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From Ted Dunning <>
Subject Re: replication caching high query and lot of update
Date Mon, 06 Apr 2009 17:37:21 GMT
I hope that these are not yet production machines that you are working on.
Otherwise, this could turn into the painful sort of learning experience.

That said, changing I/O scheduler is not likely to cause total disaster.
Normally, this would be considered highly advanced system administration,
but it is relatively safer than many other things you could be doing.

On most modern linux machines there is a directory called /sys that allows
tuning of various aspects of the system.  For changing the I/O scheduler,
you need to find the directory /sys/block/<disk-device> where disk-device
corresponds to the disk you are using.  You can find out which disk using

On one of my machines, mount output looks like this:

... lots of stuff deleted ..
/dev/sdb1 on /data1 type ext3 (rw,relatime)

That means that /data1 is mount on disk /dev/sdb in partition 1.

Looking at /sys/block/sdb/queue, I see this:

$ ls /sys/block/sdb/queue/
iosched/           max_sectors_kb     read_ahead_kb
max_hw_sectors_kb  nr_requests        scheduler

The directory /sys/block/sdb/queue/iosched is used to tune whichever scheduler
you have chosen and /sys/block/sdb/queue/scheduler is used to select which

I can look at my machine to determine which scheduler I am using:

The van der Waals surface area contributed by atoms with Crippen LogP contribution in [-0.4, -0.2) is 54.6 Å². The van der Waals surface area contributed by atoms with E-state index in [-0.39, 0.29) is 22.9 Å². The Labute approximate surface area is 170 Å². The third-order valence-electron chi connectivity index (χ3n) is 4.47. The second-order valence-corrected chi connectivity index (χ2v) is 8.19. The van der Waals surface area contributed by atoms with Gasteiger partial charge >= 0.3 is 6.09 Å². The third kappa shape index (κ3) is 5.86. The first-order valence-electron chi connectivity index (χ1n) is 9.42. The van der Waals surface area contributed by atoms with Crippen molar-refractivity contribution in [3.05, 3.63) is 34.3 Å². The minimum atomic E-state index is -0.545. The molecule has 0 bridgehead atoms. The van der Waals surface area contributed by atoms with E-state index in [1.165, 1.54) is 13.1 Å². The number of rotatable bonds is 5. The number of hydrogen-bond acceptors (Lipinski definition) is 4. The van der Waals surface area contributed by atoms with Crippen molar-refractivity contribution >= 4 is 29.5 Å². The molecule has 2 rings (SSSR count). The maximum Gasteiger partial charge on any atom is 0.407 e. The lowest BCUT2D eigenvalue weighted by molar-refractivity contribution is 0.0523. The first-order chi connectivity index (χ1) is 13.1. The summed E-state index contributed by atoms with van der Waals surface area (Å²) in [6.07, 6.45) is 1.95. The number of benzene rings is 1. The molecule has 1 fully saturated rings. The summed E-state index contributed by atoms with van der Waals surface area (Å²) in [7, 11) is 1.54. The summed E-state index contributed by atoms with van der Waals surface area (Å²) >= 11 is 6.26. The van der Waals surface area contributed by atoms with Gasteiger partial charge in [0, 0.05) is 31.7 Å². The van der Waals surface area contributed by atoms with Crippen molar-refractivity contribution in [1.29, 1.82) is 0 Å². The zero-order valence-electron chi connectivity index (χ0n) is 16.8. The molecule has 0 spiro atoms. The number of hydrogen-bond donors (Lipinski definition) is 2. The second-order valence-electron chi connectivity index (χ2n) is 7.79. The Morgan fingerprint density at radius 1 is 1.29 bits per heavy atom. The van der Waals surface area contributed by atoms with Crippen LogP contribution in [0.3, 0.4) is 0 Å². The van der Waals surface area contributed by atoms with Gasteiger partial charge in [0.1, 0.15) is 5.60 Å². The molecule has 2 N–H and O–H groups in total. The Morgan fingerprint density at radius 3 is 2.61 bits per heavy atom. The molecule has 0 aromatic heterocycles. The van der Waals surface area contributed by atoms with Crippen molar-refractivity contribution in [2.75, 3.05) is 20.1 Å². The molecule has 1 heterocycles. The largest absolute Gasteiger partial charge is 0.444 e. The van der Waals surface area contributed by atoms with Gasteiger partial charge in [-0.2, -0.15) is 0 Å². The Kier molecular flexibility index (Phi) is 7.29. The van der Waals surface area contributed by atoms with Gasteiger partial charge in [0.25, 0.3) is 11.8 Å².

$ cat /sys/block/sdb/queue/scheduler
noop anticipatory [deadline] cfq

The square brackets indicate which one is in play.

You can find a bit more information at or

>From here you are pretty much on your own.  You will need to be very careful
to observe how your system works and you will need to understand that the
"files" under /sys are not actually files, but are actually clever little
illusions that let you configure the system (by writing to these "files")
and interrogate the status of the system (by reading them).

My recommendation on the tunables is:

read_expire      *Make this relatively small (say 100 or 200 ms)*
write_expire     *Make this relatively long (5000 to 10000 ms)*
fifo_batch       *Default is 16 which might be fine.  Try larger and
smaller values if you have time.*
writes_starved   *Default is 2, which could be increased reasonably.
Try 5 or 10.*
front_merges     *Leave alone.*

The goal with these recommendations is to aggressively starve write
performance in favor of read performance.  This will slow down your updates
somewhat but will hopefully avoid your current problem of long delays.

On Mon, Apr 6, 2009 at 3:07 AM, sunnyfr <> wrote:

> Hi Ted,
> I'm newbie in linux, can you give me advice to set this ?
> Thanks,
> Ted Dunning wrote:
> >
> > This may be largely due to poor I/O scheduling at the OS layer.
> >
> > Try switching to an I/O scheduler that puts reads ahead of writes.
> >
> > On Wed, Apr 1, 2009 at 8:20 AM, sunnyfr <> wrote:
> >
> >> >And about my cache, with a such activity, is it interesting to have a
> >> cache
> >> stored or not ??
> >>
> >> My big point is during replication, my respond time of my request is
> sooo
> >> slow.
> >>
> >
> >
> >
> > --
> > Ted Dunning, CTO
> > DeepDyve
> >
> >
> --
> View this message in context:
> Sent from the Lucene - General mailing list archive at

Ted Dunning, CTO

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